findings or recommendations of the magistrate judge. See
Lardie v. Birkett, 221 F.Supp.2d 806, 807 (E.D. Mich.
those objections that are specific are entitled to a de novo
review under the statute. Mira v. Marshall, 806 F.2d
636, 637 (6th Cir. 1986). “The parties have the duty to
pinpoint those portions of the magistrate's report that
the district court must specially consider.”
Id. (internal quotation marks and citation omitted).
A general objection, or one that merely restates the
arguments previously presented, does not sufficiently
identify alleged errors on the part of the magistrate judge.
See VanDiver v. Martin, 304 F.Supp.2d 934, 937 (E.D.
Mich. 2004). An “objection” that does nothing
more than disagree with a magistrate judge's
determination, “without explaining the source of the
error, ” is not considered a valid objection.
Howard v. Sec'y of Health and Human Servs., 932
F.2d 505, 509 (6th Cir. 1991). Without specific objections,
“[t]he functions of the district court are effectively
duplicated as both the magistrate and the district court
perform identical tasks. This duplication of time and effort
wastes judicial resources rather than saving them, and runs
contrary to the purposes of the Magistrate's Act.”
report and recommendation, Judge Morris concludes that
Donaldson has not alleged any cognizable federal claims.
Accordingly, Judge Morris recommends dismissing those counts
and dismissing without prejudice Donaldson's state law
claims. In response, Donaldson has filed nineteen objections.
Objections, ECF No. 40. They can be summarized as follows: In
several objections, he asserts that Judge Morris
mischaracterized standards to be applied to Donaldson's
complaint or the motions he has filed. He similarly contends
that Judge Morris made “[n]o findings of facts.”
Objections at 6-7. He argues that Judge Morris should have
remanded his state claims (not dismissed them without
prejudice), and argues that his motion for sanctions should
have been separately addressed. Donaldson faults Judge Morris
for her analysis of his motion to file a third amended
complaint. He further objects to this Court's denial of
his motion for a page extension for objections. Donaldson
also requests that, if the case is rejected and sent back to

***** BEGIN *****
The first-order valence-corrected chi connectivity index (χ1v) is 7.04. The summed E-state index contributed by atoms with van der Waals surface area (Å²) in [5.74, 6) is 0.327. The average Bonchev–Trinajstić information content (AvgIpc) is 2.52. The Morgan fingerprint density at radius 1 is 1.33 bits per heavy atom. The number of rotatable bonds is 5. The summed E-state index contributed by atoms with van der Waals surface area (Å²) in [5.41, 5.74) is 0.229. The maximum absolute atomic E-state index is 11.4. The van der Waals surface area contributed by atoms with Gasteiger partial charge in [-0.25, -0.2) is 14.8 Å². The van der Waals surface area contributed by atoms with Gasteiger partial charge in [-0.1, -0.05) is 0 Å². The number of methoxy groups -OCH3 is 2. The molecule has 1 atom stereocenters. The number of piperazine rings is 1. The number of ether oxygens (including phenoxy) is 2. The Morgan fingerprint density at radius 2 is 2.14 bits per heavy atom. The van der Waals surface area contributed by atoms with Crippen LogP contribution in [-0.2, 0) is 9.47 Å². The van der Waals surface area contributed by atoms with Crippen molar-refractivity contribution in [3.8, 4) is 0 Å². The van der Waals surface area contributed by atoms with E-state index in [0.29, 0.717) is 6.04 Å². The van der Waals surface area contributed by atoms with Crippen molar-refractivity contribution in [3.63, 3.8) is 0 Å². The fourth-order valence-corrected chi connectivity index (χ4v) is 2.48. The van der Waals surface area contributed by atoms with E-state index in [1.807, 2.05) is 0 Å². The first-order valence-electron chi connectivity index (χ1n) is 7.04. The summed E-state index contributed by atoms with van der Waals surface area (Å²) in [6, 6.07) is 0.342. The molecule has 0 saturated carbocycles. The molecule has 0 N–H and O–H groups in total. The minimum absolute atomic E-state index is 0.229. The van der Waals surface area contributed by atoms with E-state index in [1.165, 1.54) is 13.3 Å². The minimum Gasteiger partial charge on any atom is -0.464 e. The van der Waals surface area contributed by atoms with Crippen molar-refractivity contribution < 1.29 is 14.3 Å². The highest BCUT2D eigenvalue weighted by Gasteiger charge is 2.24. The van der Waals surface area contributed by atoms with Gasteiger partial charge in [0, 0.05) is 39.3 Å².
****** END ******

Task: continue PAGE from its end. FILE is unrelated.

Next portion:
a magistrate judge, Judge Morris not be assigned to the case.
Finally, and most importantly, Donaldson asserts in
objections ten through seventeen that Judge Morris improperly
analyzed his federal claims.
than addressing each of Donaldson's objections to Judge
Morris's analysis of his federal claims individually,
those claims will be analyzed anew. Donaldson's second
amended complaint contains two federal claims. In Count XV,
Donaldson argues that his Fourteenth Amendment procedural due
process rights were violated by Defendants. Sec. Am. Compl.
at 41, ECF No. 13. Donaldson explains that he “filed a
zoning complaint with the Township” that challenged a
sign with “moving illumination” which had been
placed on Sunset Drive. Id. Donaldson lives in the
Running Deer Estates subdivision, which is only accessible
through County Road 603 (also known as Sunset Drive). In
Count XV, Donaldson also references exhibits 26, 27, and 28
of his second amended complaint. Id. Those exhibits
reveal that Donaldson was asserting that a nearby firearms
range and several related billboards were in violation of
local zoning ordinances. According to Donaldson's
complaints, the Township Board took no action on these
complaints or related FOIA requests because Donaldson had not
paid the bill for prior FOIA requests he has made.
Id. at 43.
Count XVI, Donaldson again alleges that Defendants violated
his Fourteenth Amendment procedural due process rights.
Id. at 44. In this claim, he argues that the
Defendants had “developed and/or state personal
bias” regarding his zoning complaint. He also asserts
that, based on existing zoning ordinances, his complaint
revealed that the firing range and billboards in question
were noncompliant. He also alleges that he has a First
Amendment right “to speak at the public meeting”
in challenge to the billboard he believes should be removed.
motion to file a third amended complaint, Donaldson attached
a copy of the proposed complaint. The proposed third amended
complaint contains an additional count and defendant.
Specifically, Donaldson alleges in Count XVIII that
“Kathy Wray Intentionally Violated ...